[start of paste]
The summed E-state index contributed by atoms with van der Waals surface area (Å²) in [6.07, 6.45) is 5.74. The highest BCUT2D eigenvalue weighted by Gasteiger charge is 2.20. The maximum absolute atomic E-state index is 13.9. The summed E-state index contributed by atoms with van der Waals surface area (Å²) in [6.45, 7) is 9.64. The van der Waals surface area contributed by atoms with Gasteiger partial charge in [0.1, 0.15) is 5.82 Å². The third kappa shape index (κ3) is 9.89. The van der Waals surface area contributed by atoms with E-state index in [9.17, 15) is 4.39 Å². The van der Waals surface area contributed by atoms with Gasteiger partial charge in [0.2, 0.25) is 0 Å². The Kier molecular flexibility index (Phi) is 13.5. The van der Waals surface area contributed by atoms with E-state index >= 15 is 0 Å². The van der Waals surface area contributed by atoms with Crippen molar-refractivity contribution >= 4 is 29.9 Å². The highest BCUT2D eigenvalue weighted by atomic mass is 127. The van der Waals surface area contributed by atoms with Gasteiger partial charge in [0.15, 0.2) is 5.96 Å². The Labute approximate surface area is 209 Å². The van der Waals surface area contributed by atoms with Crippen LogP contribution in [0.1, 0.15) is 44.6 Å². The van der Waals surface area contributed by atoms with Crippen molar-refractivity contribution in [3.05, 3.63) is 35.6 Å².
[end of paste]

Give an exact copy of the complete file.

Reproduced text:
The summed E-state index contributed by atoms with van der Waals surface area (Å²) in [6.07, 6.45) is 5.74. The highest BCUT2D eigenvalue weighted by Gasteiger charge is 2.20. The maximum absolute atomic E-state index is 13.9. The summed E-state index contributed by atoms with van der Waals surface area (Å²) in [6.45, 7) is 9.64. The van der Waals surface area contributed by atoms with Gasteiger partial charge in [0.1, 0.15) is 5.82 Å². The third kappa shape index (κ3) is 9.89. The van der Waals surface area contributed by atoms with E-state index in [9.17, 15) is 4.39 Å². The van der Waals surface area contributed by atoms with Gasteiger partial charge in [0.2, 0.25) is 0 Å². The Kier molecular flexibility index (Phi) is 13.5. The van der Waals surface area contributed by atoms with E-state index >= 15 is 0 Å². The van der Waals surface area contributed by atoms with Crippen molar-refractivity contribution >= 4 is 29.9 Å². The highest BCUT2D eigenvalue weighted by atomic mass is 127. The van der Waals surface area contributed by atoms with Gasteiger partial charge in [0.15, 0.2) is 5.96 Å². The Labute approximate surface area is 209 Å². The van der Waals surface area contributed by atoms with Crippen LogP contribution in [0.1, 0.15) is 44.6 Å². The van der Waals surface area contributed by atoms with Crippen molar-refractivity contribution in [3.05, 3.63) is 35.6 Å².